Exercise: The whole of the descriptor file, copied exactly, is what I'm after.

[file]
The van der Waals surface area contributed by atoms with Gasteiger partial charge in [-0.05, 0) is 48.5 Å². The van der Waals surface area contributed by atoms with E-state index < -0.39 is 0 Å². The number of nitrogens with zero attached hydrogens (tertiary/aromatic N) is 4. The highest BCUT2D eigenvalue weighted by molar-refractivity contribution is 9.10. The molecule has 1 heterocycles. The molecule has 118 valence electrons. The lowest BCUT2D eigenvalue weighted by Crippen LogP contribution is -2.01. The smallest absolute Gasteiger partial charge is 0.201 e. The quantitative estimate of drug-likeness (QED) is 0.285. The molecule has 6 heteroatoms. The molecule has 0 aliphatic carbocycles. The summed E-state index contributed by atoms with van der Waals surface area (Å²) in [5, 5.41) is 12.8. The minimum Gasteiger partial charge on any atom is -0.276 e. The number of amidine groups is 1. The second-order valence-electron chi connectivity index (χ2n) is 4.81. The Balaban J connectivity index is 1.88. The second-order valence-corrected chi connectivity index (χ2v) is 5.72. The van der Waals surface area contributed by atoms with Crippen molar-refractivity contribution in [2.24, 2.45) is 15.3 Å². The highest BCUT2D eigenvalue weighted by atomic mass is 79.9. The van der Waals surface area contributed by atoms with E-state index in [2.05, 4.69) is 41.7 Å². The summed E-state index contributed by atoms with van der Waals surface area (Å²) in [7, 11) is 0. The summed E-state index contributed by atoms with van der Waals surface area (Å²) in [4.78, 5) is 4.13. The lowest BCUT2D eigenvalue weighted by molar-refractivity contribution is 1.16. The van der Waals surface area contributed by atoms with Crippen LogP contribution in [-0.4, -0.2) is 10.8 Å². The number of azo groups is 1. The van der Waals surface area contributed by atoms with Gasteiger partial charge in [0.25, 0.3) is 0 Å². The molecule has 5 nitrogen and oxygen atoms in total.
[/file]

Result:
The van der Waals surface area contributed by atoms with Gasteiger partial charge in [-0.05, 0) is 48.5 Å². The van der Waals surface area contributed by atoms with E-state index < -0.39 is 0 Å². The number of nitrogens with zero attached hydrogens (tertiary/aromatic N) is 4. The highest BCUT2D eigenvalue weighted by molar-refractivity contribution is 9.10. The molecule has 1 heterocycles. The molecule has 118 valence electrons. The lowest BCUT2D eigenvalue weighted by Crippen LogP contribution is -2.01. The smallest absolute Gasteiger partial charge is 0.201 e. The quantitative estimate of drug-likeness (QED) is 0.285. The molecule has 6 heteroatoms. The molecule has 0 aliphatic carbocycles. The summed E-state index contributed by atoms with van der Waals surface area (Å²) in [5, 5.41) is 12.8. The minimum Gasteiger partial charge on any atom is -0.276 e. The number of amidine groups is 1. The second-order valence-electron chi connectivity index (χ2n) is 4.81. The Balaban J connectivity index is 1.88. The second-order valence-corrected chi connectivity index (χ2v) is 5.72. The van der Waals surface area contributed by atoms with Crippen molar-refractivity contribution in [2.24, 2.45) is 15.3 Å². The highest BCUT2D eigenvalue weighted by atomic mass is 79.9. The van der Waals surface area contributed by atoms with E-state index in [2.05, 4.69) is 41.7 Å². The summed E-state index contributed by atoms with van der Waals surface area (Å²) in [7, 11) is 0. The summed E-state index contributed by atoms with van der Waals surface area (Å²) in [4.78, 5) is 4.13. The lowest BCUT2D eigenvalue weighted by molar-refractivity contribution is 1.16. The van der Waals surface area contributed by atoms with Crippen LogP contribution in [-0.4, -0.2) is 10.8 Å². The number of azo groups is 1. The van der Waals surface area contributed by atoms with Gasteiger partial charge in [0.25, 0.3) is 0 Å². The molecule has 5 nitrogen and oxygen atoms in total.